How did Rublev get away with painting God the Father, the Son and the Holy Spirit when it is against church regulation to paint God the Father. He got away with it by painting the three messengers from God who visited Abraham and Sarah to announce they were going to have a baby who would be the father of a nation. He wasn’t the first to paint this bit of scripture. Early versions go back to the early fourth century. Some of us have been to Ravena and seen a mosaic of the story from before 547 CE. Over the centuries some artists put the same kind of halo over the central messenger as was usually given to Christ. In others, Christ’s halo surrounded the three heads – they were interchangeable. There were many other variations to the image according to the imaginations of the artists. In many, Abraham and Sarah were still present bringing food to the visitors.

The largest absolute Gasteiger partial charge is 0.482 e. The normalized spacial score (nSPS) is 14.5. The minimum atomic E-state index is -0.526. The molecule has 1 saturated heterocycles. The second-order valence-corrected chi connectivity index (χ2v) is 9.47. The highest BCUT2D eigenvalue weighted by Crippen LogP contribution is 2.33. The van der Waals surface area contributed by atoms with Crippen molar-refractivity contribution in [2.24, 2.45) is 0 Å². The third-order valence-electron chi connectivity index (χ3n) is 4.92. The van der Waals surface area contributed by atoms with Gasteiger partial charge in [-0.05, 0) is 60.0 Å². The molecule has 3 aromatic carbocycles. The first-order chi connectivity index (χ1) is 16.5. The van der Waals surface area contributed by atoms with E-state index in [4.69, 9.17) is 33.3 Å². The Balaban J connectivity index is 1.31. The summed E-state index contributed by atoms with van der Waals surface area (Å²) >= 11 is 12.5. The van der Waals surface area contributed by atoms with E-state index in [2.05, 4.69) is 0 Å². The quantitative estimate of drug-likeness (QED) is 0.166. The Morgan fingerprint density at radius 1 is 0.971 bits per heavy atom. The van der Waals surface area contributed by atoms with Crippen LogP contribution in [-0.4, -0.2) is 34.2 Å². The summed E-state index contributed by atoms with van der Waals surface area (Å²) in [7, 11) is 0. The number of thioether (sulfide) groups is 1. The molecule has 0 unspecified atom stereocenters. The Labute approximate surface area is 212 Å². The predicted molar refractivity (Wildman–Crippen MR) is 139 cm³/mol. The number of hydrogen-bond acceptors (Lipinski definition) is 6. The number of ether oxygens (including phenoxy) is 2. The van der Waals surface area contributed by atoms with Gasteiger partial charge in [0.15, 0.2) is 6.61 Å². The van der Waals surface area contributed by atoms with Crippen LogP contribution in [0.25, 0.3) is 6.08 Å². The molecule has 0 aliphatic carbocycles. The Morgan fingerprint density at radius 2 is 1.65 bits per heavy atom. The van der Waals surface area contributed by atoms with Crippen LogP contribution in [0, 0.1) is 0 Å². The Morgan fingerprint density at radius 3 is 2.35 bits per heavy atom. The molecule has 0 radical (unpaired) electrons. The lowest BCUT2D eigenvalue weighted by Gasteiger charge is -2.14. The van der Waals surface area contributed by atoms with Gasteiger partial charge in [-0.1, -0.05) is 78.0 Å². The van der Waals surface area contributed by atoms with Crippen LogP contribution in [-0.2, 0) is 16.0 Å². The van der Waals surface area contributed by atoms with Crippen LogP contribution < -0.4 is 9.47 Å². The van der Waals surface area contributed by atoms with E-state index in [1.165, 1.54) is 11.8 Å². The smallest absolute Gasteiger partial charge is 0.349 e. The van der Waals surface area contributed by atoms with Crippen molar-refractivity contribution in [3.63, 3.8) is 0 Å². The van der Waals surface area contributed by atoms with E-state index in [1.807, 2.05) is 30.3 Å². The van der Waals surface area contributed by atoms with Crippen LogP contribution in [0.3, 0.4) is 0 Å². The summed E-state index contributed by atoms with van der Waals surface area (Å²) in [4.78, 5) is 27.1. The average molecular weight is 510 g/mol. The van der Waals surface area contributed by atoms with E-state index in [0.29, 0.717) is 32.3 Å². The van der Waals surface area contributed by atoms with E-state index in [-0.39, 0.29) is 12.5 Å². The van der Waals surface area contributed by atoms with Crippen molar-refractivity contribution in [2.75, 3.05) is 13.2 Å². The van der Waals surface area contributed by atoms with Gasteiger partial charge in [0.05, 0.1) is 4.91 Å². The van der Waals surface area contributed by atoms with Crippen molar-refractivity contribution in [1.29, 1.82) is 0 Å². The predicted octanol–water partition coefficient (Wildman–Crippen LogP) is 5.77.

Theologians, poets, musicians, ecumenical church councils have joined with artists to help the church say what there is to be said and sung and seen about who God is. We know that human minds and senses are way to puny to begin to grasp all that God is. God reveals God’s self to humankind and, by God’s grace, we can see and hear and feel God with us. But if we ever imagine we have perceived it all we are kidding ourselves and our god is much too small.

And yet, on Trinity Sunday, the church pauses to grapple again with this great mystery that the omniscient, omnipotent, invisible, and all other superlatives that might be associated with God and wonder that this God cares for us. It is a kind of genius that prompted the church to abbreviate what it can know about God into statements we call creeds that describes one God as three persons.